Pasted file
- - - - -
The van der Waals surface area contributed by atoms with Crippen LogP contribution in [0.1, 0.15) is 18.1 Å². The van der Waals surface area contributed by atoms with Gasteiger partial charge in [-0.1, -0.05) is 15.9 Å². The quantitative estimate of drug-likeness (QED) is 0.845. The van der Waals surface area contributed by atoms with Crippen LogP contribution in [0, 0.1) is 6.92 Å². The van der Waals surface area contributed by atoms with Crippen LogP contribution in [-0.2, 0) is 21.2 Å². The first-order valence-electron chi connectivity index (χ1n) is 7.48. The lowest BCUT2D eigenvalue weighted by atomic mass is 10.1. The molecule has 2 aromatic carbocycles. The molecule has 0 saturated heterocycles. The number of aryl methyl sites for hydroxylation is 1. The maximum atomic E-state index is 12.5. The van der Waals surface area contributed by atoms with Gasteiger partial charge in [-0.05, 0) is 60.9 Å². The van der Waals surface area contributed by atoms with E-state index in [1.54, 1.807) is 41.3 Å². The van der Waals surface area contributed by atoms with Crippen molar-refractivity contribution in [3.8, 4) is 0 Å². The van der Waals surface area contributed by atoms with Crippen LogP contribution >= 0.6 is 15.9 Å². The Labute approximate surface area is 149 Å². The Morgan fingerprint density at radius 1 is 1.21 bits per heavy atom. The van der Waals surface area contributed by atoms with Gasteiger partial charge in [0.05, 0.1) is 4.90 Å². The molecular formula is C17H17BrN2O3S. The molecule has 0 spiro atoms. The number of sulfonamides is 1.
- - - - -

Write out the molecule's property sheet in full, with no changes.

The van der Waals surface area contributed by atoms with Crippen LogP contribution in [0.1, 0.15) is 18.1 Å². The van der Waals surface area contributed by atoms with Gasteiger partial charge in [-0.1, -0.05) is 15.9 Å². The quantitative estimate of drug-likeness (QED) is 0.845. The van der Waals surface area contributed by atoms with Crippen LogP contribution in [0, 0.1) is 6.92 Å². The van der Waals surface area contributed by atoms with Crippen LogP contribution in [-0.2, 0) is 21.2 Å². The first-order valence-electron chi connectivity index (χ1n) is 7.48. The lowest BCUT2D eigenvalue weighted by atomic mass is 10.1. The molecule has 2 aromatic carbocycles. The molecule has 0 saturated heterocycles. The number of aryl methyl sites for hydroxylation is 1. The maximum atomic E-state index is 12.5. The van der Waals surface area contributed by atoms with Gasteiger partial charge in [-0.05, 0) is 60.9 Å². The van der Waals surface area contributed by atoms with E-state index in [1.54, 1.807) is 41.3 Å². The van der Waals surface area contributed by atoms with Crippen molar-refractivity contribution in [3.8, 4) is 0 Å². The van der Waals surface area contributed by atoms with Crippen LogP contribution >= 0.6 is 15.9 Å². The Labute approximate surface area is 149 Å². The Morgan fingerprint density at radius 1 is 1.21 bits per heavy atom. The van der Waals surface area contributed by atoms with Gasteiger partial charge in [0.05, 0.1) is 4.90 Å². The molecular formula is C17H17BrN2O3S. The molecule has 0 spiro atoms. The number of sulfonamides is 1.